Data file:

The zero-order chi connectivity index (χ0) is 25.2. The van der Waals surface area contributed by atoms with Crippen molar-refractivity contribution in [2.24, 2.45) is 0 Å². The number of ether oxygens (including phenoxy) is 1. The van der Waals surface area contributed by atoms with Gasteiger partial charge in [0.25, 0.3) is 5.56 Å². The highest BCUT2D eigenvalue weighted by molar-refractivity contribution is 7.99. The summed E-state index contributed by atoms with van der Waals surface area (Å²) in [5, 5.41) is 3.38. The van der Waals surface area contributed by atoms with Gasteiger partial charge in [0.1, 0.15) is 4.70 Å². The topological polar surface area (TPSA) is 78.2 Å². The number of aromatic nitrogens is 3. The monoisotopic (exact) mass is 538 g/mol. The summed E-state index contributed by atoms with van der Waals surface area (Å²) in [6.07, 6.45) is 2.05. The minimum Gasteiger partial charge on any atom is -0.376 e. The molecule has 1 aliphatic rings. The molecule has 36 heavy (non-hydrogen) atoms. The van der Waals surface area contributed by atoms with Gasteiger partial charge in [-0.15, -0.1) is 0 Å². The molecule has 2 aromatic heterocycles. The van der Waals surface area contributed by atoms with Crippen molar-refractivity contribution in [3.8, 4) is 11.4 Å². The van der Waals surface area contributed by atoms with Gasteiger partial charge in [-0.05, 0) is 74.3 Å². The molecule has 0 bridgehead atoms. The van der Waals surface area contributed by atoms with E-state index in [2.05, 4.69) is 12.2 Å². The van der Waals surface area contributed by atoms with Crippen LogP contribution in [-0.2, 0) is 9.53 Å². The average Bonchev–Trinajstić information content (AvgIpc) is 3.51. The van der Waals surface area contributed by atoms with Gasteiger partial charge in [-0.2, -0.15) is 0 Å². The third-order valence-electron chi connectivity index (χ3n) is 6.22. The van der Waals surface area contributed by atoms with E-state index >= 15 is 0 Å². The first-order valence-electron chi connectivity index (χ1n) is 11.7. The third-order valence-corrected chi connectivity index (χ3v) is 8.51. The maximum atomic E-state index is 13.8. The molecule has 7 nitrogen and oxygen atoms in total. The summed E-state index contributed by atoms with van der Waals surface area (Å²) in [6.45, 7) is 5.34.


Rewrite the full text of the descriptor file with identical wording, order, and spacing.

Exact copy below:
The zero-order chi connectivity index (χ0) is 25.2. The van der Waals surface area contributed by atoms with Crippen molar-refractivity contribution in [2.24, 2.45) is 0 Å². The number of ether oxygens (including phenoxy) is 1. The van der Waals surface area contributed by atoms with Gasteiger partial charge in [0.25, 0.3) is 5.56 Å². The highest BCUT2D eigenvalue weighted by molar-refractivity contribution is 7.99. The summed E-state index contributed by atoms with van der Waals surface area (Å²) in [5, 5.41) is 3.38. The van der Waals surface area contributed by atoms with Gasteiger partial charge in [0.1, 0.15) is 4.70 Å². The topological polar surface area (TPSA) is 78.2 Å². The number of aromatic nitrogens is 3. The monoisotopic (exact) mass is 538 g/mol. The summed E-state index contributed by atoms with van der Waals surface area (Å²) in [6.07, 6.45) is 2.05. The minimum Gasteiger partial charge on any atom is -0.376 e. The molecule has 1 aliphatic rings. The molecule has 36 heavy (non-hydrogen) atoms. The van der Waals surface area contributed by atoms with Gasteiger partial charge in [-0.15, -0.1) is 0 Å². The molecule has 2 aromatic heterocycles. The van der Waals surface area contributed by atoms with Crippen molar-refractivity contribution in [3.8, 4) is 11.4 Å². The van der Waals surface area contributed by atoms with Gasteiger partial charge in [-0.05, 0) is 74.3 Å². The molecule has 0 bridgehead atoms. The van der Waals surface area contributed by atoms with E-state index in [2.05, 4.69) is 12.2 Å². The van der Waals surface area contributed by atoms with Crippen LogP contribution in [-0.2, 0) is 9.53 Å². The average Bonchev–Trinajstić information content (AvgIpc) is 3.51. The van der Waals surface area contributed by atoms with Gasteiger partial charge in [-0.2, -0.15) is 0 Å². The third-order valence-electron chi connectivity index (χ3n) is 6.22. The van der Waals surface area contributed by atoms with E-state index >= 15 is 0 Å². The first-order valence-electron chi connectivity index (χ1n) is 11.7. The third-order valence-corrected chi connectivity index (χ3v) is 8.51. The maximum atomic E-state index is 13.8. The molecule has 7 nitrogen and oxygen atoms in total. The summed E-state index contributed by atoms with van der Waals surface area (Å²) in [6.45, 7) is 5.34.